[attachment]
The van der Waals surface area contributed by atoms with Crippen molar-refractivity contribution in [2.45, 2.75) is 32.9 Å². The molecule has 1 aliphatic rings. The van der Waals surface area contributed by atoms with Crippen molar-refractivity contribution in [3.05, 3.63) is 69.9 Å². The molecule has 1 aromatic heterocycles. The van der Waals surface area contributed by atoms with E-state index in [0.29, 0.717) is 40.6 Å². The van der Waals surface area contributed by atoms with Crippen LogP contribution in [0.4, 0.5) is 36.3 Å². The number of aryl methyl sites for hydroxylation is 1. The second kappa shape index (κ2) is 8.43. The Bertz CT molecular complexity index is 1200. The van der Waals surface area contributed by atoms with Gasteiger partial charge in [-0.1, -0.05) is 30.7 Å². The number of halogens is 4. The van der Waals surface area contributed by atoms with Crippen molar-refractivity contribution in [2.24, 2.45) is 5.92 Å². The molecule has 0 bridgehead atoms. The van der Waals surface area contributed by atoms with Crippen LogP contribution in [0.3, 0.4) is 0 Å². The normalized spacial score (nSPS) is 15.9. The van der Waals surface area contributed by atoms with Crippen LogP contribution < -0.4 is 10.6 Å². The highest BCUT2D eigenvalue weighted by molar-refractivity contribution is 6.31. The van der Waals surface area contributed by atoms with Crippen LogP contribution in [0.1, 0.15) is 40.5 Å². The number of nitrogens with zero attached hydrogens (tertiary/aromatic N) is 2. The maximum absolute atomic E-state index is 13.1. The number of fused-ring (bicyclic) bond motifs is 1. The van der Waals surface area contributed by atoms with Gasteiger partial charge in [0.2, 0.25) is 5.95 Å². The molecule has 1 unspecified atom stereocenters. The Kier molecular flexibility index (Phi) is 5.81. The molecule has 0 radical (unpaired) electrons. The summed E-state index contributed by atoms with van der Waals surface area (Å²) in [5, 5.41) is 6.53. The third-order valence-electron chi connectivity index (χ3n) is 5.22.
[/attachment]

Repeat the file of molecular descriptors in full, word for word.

The van der Waals surface area contributed by atoms with Crippen molar-refractivity contribution in [2.45, 2.75) is 32.9 Å². The molecule has 1 aliphatic rings. The van der Waals surface area contributed by atoms with Crippen molar-refractivity contribution in [3.05, 3.63) is 69.9 Å². The molecule has 1 aromatic heterocycles. The van der Waals surface area contributed by atoms with E-state index in [0.29, 0.717) is 40.6 Å². The van der Waals surface area contributed by atoms with Crippen LogP contribution in [0.4, 0.5) is 36.3 Å². The number of aryl methyl sites for hydroxylation is 1. The second kappa shape index (κ2) is 8.43. The Bertz CT molecular complexity index is 1200. The van der Waals surface area contributed by atoms with Gasteiger partial charge in [-0.1, -0.05) is 30.7 Å². The number of halogens is 4. The van der Waals surface area contributed by atoms with Crippen molar-refractivity contribution in [2.24, 2.45) is 5.92 Å². The molecule has 0 bridgehead atoms. The van der Waals surface area contributed by atoms with Crippen LogP contribution in [0.3, 0.4) is 0 Å². The normalized spacial score (nSPS) is 15.9. The van der Waals surface area contributed by atoms with Crippen LogP contribution < -0.4 is 10.6 Å². The highest BCUT2D eigenvalue weighted by molar-refractivity contribution is 6.31. The van der Waals surface area contributed by atoms with Crippen LogP contribution in [0.1, 0.15) is 40.5 Å². The number of nitrogens with zero attached hydrogens (tertiary/aromatic N) is 2. The maximum absolute atomic E-state index is 13.1. The number of fused-ring (bicyclic) bond motifs is 1. The van der Waals surface area contributed by atoms with Gasteiger partial charge in [0.2, 0.25) is 5.95 Å². The molecule has 1 unspecified atom stereocenters. The Kier molecular flexibility index (Phi) is 5.81. The molecule has 0 radical (unpaired) electrons. The summed E-state index contributed by atoms with van der Waals surface area (Å²) in [5, 5.41) is 6.53. The third-order valence-electron chi connectivity index (χ3n) is 5.22.